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Shared Insights: Key themes arising from obstetric claims and inquests

This shared insight looks at the NHS Early Notification team and helping Trusts with cases where babies have died following birth or where mothers have sustained severe injuries during childbirth, speaking of the consequences of these claims and the current focus on safety in maternity services.

09 March 2021

These insights were shared at our fortnightly online forum for NHS professionals on 9 March 2021. To find out more please visit our Shared Insights hub.

Sian Brown, Partner at Browne Jacobson spoke of her role as head of the Early Maternity team which focuses primarily on supporting the NHS Early Notification team and helping Trusts with cases where babies have died following birth or where mothers have sustained severe injuries during childbirth. She spoke of the consequences of these claims and the current focus on safety in maternity services.

Kelly Buckley, Senior Associate at Browne Jacobson provided insight into the Ockenden report and the 7 “Immediate and Essential Actions” outlined.

Amelia Newbold, Risk Management Lead at Browne Jacobson set out an overview of the key themes seen in obstetric claims and inquests with a focus on those themes she thinks will be more prevalent in the claims landscape post Ockenden.

Jo Hartley, Associate Director of Midwifery and Neonatal Services, Dorset County Hospital NHS Foundation Trust spoke about the impact of Ockenden at her Trust and the practical steps they have taken to implement the actions required.

Elita Mazzocchi RM, NHS Resolution shared the links between the immediate and essential actions outlined in the Ockenden report and the NHS Resolution Maternity Safety Actions.

The Shared Insights were:

  • Last year the annual cost of harm was estimated at £9 billion, of which 60% (£5.4 billion) related to maternity claims. Compensation levels are rising, and it is not unusual to see maternity claims involving neurological damage settling in excess of £20 million per claim.
  • The Ockenden review into maternity services at Shrewsbury and Telford NHS Trust, commissioned by the Department of Health in 2017 asked for recommendations that could be implemented nationwide after a series of earlier reports highlighted failings in maternity services at several NHS Trusts.
  • The number of cases that form the Ockenden Review has now reached 1,862. The initial findings are covered in the Ockenden Report which is based on the first 250 cases reviewed.
  • The Ockenden Report calls for 7 “Immediate and Essential Actions”:

    1. Enhanced Safety;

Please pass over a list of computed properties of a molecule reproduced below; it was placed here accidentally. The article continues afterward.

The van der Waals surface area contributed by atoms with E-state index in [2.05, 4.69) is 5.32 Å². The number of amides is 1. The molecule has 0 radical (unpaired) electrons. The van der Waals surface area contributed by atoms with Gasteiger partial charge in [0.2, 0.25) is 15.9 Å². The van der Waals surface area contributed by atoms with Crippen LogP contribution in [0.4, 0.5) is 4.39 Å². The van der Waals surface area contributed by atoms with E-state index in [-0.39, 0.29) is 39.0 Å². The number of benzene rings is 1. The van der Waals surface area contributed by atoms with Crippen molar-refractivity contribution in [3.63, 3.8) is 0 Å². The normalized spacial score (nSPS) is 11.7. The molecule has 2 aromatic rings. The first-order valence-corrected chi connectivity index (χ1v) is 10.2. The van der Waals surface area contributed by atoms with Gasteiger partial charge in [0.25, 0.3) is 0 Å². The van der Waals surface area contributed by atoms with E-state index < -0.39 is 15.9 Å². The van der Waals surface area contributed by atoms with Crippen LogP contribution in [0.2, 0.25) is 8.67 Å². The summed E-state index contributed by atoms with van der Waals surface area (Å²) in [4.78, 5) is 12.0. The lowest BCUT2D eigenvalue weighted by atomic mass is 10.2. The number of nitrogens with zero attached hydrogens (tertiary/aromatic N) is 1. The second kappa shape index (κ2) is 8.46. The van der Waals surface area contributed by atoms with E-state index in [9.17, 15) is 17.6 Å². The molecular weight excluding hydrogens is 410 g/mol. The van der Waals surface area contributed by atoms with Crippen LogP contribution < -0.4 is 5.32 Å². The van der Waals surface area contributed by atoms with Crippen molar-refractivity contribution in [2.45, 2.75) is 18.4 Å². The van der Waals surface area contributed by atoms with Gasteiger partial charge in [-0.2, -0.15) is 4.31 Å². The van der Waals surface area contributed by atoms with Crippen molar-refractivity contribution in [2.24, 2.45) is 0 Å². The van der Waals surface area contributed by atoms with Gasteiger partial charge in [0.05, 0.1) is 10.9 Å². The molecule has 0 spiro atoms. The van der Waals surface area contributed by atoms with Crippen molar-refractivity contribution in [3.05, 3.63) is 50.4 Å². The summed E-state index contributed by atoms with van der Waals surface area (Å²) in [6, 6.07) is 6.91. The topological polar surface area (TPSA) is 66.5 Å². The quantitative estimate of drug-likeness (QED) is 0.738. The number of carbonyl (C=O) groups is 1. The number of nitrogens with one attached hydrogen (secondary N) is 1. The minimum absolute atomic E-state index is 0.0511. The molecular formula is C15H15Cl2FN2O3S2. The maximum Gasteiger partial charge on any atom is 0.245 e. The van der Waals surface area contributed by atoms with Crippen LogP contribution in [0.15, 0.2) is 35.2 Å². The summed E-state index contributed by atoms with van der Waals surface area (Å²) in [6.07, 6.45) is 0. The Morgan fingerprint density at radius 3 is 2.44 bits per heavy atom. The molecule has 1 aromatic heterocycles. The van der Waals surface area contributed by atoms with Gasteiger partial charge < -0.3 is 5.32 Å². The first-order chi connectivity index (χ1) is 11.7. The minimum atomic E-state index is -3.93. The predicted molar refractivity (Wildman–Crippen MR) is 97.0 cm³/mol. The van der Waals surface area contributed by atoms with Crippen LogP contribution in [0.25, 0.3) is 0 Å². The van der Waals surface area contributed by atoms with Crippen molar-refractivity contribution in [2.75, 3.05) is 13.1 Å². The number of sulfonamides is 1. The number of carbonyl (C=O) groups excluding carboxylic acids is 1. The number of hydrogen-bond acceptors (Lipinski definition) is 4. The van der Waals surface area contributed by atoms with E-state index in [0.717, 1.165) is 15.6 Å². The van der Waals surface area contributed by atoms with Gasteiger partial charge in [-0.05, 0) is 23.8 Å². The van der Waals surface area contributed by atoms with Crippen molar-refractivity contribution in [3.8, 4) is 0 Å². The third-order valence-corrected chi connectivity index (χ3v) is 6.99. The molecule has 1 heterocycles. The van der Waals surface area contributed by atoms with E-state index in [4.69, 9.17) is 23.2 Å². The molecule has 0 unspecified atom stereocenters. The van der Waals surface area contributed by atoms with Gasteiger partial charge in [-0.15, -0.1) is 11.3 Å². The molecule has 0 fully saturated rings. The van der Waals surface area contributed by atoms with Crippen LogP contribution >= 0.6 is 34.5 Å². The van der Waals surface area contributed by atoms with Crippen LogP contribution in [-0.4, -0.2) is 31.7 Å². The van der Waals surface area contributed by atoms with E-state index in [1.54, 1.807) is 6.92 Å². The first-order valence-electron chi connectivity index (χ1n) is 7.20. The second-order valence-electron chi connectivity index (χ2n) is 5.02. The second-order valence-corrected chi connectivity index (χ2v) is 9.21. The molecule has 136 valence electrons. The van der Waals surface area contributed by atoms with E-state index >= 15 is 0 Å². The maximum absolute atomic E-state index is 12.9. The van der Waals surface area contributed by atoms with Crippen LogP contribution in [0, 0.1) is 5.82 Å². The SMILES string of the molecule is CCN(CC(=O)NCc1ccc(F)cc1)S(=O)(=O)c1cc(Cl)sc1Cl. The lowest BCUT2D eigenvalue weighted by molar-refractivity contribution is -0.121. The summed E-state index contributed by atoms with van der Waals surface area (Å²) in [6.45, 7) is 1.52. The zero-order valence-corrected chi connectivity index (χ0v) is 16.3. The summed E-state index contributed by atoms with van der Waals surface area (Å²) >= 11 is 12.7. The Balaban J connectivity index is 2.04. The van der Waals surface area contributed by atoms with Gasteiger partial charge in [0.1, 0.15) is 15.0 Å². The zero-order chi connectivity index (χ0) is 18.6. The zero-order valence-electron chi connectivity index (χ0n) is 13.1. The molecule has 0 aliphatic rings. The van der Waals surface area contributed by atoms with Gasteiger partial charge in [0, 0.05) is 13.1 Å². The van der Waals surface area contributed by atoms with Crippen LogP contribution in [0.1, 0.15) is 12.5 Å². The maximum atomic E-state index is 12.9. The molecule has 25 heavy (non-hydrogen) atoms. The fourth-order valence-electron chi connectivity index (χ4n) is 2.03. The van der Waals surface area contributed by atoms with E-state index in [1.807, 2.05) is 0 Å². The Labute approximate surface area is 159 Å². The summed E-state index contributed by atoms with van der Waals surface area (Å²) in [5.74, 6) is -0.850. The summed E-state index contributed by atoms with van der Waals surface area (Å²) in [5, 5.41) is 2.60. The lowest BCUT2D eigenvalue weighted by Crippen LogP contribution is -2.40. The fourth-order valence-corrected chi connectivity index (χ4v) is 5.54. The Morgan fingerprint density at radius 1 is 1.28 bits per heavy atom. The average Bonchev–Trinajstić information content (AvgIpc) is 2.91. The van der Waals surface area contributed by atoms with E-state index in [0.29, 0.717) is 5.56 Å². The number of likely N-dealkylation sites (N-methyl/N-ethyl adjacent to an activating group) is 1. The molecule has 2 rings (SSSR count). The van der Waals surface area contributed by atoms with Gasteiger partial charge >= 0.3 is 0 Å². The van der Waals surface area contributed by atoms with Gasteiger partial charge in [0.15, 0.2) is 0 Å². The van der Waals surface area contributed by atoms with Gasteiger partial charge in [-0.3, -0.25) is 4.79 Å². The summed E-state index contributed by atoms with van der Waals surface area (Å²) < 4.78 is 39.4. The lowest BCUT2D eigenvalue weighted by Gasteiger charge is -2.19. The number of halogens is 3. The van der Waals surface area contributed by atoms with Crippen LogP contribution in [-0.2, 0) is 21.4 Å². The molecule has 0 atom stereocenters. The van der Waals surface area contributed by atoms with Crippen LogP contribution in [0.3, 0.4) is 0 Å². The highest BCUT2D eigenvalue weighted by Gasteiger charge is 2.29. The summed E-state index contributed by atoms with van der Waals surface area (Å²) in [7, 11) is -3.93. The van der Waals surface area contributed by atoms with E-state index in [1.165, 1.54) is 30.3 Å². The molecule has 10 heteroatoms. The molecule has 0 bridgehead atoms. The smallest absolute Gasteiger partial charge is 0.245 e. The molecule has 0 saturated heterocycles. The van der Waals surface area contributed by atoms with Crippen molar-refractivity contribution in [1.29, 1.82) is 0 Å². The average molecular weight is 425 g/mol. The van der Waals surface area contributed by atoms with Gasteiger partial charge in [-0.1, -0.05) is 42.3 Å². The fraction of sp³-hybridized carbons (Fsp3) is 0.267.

2. Listening to Women and Families;

    3. Staff Training and Working Together;

    4. Management of Complex Pregnancies;

    5. Risk Assessment Throughout Pregnancy;

    6. Monitoring Fetal Wellbeing; and

    7. Informed Consent.

  • When complete, the Ockenden Review will likely be the largest clinical review of a single service in the history of the NHS. The review represents an opportunity to learn from past mistakes, which in turn will lead to better outcomes for babies and mothers in the future.
  • Amelia Newbold shared her thoughts on some of the key themes in obstetric claims and inquests and broke them down into issues arising during antenatal and intrapartum care.
  • Key antenatal themes include:
    • The importance of risk assessment at each contact throughout the pregnancy pathway so that women have access to care provision by the most appropriately trained professional; and
    • Consent.
  • Key intrapartum themes include:
    • Fetal monitoring; and
    • Escalation of concerns, including concerns by registrars to consultants.
  • Jo Hartley shared that there are several ways to underpin strengths that support a safe maternity service including:
    • Looking after your team who are your best asset. You can’t praise people working in maternity services enough – it is a challenging and stressful world to work in;
    • Being transparent at all levels, with an honest and open approach when things go wrong;
    • There is strength in saying “I am so sorry” and meaning it;
    • Standing with your staff when things go wrong. Anyone could be that midwife or doctor involved in a poor outcome;
    • Seeking out difficult conversations with patients and staff as they will help improve things going forwards;
    • Having the senior team working clinically on a regular basis so they remember what it is like on the floor;
    • Maintaining strong relationships with the LMS and CCG; and
    • Communicating with board safety champions.
  • Some areas of focus in the Ockenden report are already incentivised by the Safety Actions in the NHS Resolution Maternity Incentive Scheme.
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Damian Whitlam


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